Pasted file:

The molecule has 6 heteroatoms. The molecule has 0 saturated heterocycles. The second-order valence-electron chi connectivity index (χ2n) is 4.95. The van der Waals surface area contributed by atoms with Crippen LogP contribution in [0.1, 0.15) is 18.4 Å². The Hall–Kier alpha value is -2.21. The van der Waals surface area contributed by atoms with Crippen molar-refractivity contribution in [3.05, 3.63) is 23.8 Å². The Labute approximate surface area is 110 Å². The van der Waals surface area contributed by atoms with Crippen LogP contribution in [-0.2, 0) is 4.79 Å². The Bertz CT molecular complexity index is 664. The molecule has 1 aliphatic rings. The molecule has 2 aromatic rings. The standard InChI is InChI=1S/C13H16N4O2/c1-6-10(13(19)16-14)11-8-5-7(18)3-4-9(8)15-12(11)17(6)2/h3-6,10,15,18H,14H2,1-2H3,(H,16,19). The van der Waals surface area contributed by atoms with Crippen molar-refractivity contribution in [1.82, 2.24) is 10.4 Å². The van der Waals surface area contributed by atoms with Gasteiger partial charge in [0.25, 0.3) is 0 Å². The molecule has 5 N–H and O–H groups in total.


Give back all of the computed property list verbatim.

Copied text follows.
The molecule has 6 heteroatoms. The molecule has 0 saturated heterocycles. The second-order valence-electron chi connectivity index (χ2n) is 4.95. The van der Waals surface area contributed by atoms with Crippen LogP contribution in [0.1, 0.15) is 18.4 Å². The Hall–Kier alpha value is -2.21. The van der Waals surface area contributed by atoms with Crippen molar-refractivity contribution in [3.05, 3.63) is 23.8 Å². The Labute approximate surface area is 110 Å². The van der Waals surface area contributed by atoms with Crippen LogP contribution in [-0.2, 0) is 4.79 Å². The Bertz CT molecular complexity index is 664. The molecule has 1 aliphatic rings. The molecule has 2 aromatic rings. The standard InChI is InChI=1S/C13H16N4O2/c1-6-10(13(19)16-14)11-8-5-7(18)3-4-9(8)15-12(11)17(6)2/h3-6,10,15,18H,14H2,1-2H3,(H,16,19). The van der Waals surface area contributed by atoms with Crippen molar-refractivity contribution in [1.82, 2.24) is 10.4 Å². The van der Waals surface area contributed by atoms with Gasteiger partial charge in [0.25, 0.3) is 0 Å². The molecule has 5 N–H and O–H groups in total.